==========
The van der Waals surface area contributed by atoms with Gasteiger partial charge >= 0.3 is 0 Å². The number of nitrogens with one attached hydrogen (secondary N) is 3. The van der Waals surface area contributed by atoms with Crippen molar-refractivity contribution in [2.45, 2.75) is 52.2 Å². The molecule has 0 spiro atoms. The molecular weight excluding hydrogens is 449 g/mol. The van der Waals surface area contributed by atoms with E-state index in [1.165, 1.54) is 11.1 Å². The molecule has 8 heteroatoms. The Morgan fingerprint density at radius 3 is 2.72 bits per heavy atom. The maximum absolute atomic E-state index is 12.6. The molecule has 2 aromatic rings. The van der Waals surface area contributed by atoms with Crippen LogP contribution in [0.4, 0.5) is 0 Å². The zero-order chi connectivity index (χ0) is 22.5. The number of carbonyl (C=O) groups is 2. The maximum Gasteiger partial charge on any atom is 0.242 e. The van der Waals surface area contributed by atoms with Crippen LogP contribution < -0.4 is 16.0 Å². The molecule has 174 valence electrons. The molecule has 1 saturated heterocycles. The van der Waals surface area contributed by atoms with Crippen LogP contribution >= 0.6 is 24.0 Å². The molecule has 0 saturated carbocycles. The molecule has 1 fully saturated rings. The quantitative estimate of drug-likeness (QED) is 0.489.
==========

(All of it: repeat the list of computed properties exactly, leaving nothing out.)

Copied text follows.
The van der Waals surface area contributed by atoms with Gasteiger partial charge >= 0.3 is 0 Å². The number of nitrogens with one attached hydrogen (secondary N) is 3. The van der Waals surface area contributed by atoms with Crippen molar-refractivity contribution in [2.45, 2.75) is 52.2 Å². The molecule has 0 spiro atoms. The molecular weight excluding hydrogens is 449 g/mol. The van der Waals surface area contributed by atoms with E-state index in [1.165, 1.54) is 11.1 Å². The molecule has 8 heteroatoms. The Morgan fingerprint density at radius 3 is 2.72 bits per heavy atom. The maximum absolute atomic E-state index is 12.6. The molecule has 2 aromatic rings. The van der Waals surface area contributed by atoms with Crippen LogP contribution in [0.4, 0.5) is 0 Å². The zero-order chi connectivity index (χ0) is 22.5. The number of carbonyl (C=O) groups is 2. The maximum Gasteiger partial charge on any atom is 0.242 e. The van der Waals surface area contributed by atoms with Crippen LogP contribution < -0.4 is 16.0 Å². The molecule has 174 valence electrons. The molecule has 1 saturated heterocycles. The van der Waals surface area contributed by atoms with Crippen LogP contribution >= 0.6 is 24.0 Å². The molecule has 0 saturated carbocycles. The molecule has 1 fully saturated rings. The quantitative estimate of drug-likeness (QED) is 0.489.